Comfort

A few practical ideas can help make the dining experience easier and more pleasurable. The chairs should be comfortable to sit in for a while, and the dining table is a piece worth investing in. These are pieces of furniture that we touch and interact with on a daily basis for many years, so we want them to last.

A handmade table by one of the many brilliant Australian makers (get lots of great ideas from 11 local craftspeople here!) only gets better over time. A timber table top that tells a story of family life through its dints and scratches becomes something worth treasuring.

The types of chairs we sit on should be comfortable, practical, look good, last for years and fit within our budget. Consider upholstered, timber or polypropylene (plastic), or even a bench seat.

Mixing up different types of chairs adds character and personality to a space and there are basically two different ways to do this; every chair is different for an eclectic mix, or only the chairs at the end of the table are different. Don’t aim for perfection (the ‘right’ dinnerware, artwork perfectly hung and colour matched, cushions plumped and lined up in a row) rather aim for a space that feels relaxed, functions well and invites you in to stay a while.

(left) In an open plan space with high ceilings the noise levels can get out of hand. A floor rug under the table has soften noise considerably. Also try fixing some acoustic paneling such as Echo Panel to the underside of the dining table.  Sisalla Barn House . Photo –  Tess Kelly . (right) Although the dining table is technically part of the kitchen, it doesn’t feel like it. In  her home, Annie Portelli  has created a distinct dining room with the pendant light overhead, and a rug under the table which helps acoustically. Photo –  Caitlin Mills . Styling – Annie Portelli.

(left) In an open plan space with high ceilings the noise levels can get out of hand. A floor rug under the table has soften noise considerably. Also try fixing some acoustic paneling such as Echo Panel to the underside of the dining table. Sisalla Barn House. Photo – Tess Kelly. (right) Although the dining table is technically part of the kitchen, it doesn’t feel like it. In her home, Annie Portelli has created a distinct dining room with the pendant light overhead, and a rug under the table which helps acoustically. Photo – Caitlin Mills. Styling – Annie Portelli.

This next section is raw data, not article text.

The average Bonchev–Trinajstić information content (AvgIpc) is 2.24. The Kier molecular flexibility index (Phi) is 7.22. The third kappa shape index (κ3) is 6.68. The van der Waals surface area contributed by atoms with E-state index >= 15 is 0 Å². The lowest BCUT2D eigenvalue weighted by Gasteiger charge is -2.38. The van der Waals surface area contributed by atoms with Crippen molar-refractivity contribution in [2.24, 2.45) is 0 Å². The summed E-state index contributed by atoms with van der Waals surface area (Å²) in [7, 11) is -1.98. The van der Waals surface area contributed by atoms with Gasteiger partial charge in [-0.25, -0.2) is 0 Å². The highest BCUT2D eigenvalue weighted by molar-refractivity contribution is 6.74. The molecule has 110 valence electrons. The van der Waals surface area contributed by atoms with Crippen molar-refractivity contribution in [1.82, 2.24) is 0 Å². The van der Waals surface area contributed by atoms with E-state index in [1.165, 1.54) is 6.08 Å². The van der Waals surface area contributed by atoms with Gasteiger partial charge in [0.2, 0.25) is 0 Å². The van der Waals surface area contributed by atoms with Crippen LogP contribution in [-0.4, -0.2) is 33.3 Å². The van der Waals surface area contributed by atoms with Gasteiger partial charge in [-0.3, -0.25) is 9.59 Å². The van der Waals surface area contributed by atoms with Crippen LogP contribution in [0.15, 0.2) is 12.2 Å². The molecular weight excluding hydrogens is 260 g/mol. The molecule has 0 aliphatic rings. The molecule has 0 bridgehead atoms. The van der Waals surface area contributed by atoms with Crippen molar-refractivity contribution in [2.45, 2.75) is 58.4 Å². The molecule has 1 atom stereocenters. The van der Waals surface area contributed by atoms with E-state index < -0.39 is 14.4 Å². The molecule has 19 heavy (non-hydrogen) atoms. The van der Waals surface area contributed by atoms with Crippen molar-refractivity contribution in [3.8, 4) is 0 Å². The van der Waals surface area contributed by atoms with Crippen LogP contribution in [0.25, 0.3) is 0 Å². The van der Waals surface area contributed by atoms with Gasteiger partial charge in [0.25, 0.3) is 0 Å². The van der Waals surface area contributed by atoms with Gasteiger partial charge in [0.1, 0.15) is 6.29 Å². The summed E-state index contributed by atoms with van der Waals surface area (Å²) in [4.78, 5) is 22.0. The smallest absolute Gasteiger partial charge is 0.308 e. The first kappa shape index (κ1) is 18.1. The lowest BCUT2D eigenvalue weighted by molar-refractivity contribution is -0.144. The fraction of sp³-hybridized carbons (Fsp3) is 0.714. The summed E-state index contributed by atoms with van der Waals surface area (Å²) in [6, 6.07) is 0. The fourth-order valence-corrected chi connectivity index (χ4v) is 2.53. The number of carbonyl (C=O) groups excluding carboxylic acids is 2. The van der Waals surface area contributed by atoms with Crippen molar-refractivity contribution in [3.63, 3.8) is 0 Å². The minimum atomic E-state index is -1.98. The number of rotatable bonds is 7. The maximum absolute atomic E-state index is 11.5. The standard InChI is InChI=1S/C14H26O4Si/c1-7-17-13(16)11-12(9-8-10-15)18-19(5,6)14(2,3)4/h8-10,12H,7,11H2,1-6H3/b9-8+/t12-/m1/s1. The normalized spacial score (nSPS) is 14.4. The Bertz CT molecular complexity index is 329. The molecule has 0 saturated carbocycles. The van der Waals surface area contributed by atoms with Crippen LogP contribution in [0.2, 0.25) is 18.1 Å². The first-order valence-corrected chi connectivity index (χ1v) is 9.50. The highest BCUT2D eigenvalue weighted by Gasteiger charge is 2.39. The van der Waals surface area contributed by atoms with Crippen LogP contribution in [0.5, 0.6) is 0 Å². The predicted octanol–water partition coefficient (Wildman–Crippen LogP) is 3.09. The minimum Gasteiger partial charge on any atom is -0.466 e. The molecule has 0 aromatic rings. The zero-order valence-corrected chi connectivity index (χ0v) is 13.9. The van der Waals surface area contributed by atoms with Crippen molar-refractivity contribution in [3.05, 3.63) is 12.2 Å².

Sound

When we’re sitting down for a meal, whether it be breakfast or dinner, think about sound. If it’s an open-plan layout with noise from the dishwasher, exhaust fan and cooking in the kitchen, consider using soft furnishings such as cushions, curtains or a floor rug as an acoustic buffer.

Turn the TV off and play some tunes instead!

(left) We love the materials palette and decorative flourishes in  James Tutton’s former Coburg home . Though grand in scale, the use of a soft palette, overhead pendant lighting and artwork makes this space feel welcoming and relaxed. Photo –  Eve Wilson . Production – Lucy Feagins / The Design Files. (right)  Kara Rosenlund ‘s dining area feels personal and inviting, with the table surrounded by treasured collections. Photo –  Eve Wilson . Production – Lucy Feagins / The Design Files.

(left) We love the materials palette and decorative flourishes in James Tutton’s former Coburg home. Though grand in scale, the use of a soft palette, overhead pendant lighting and artwork makes this space feel welcoming and relaxed. Photo – Eve Wilson. Production – Lucy Feagins / The Design Files. (right) Kara Rosenlund‘s dining area feels personal and inviting, with the table surrounded by treasured collections. Photo – Eve Wilson. Production – Lucy Feagins / The Design Files.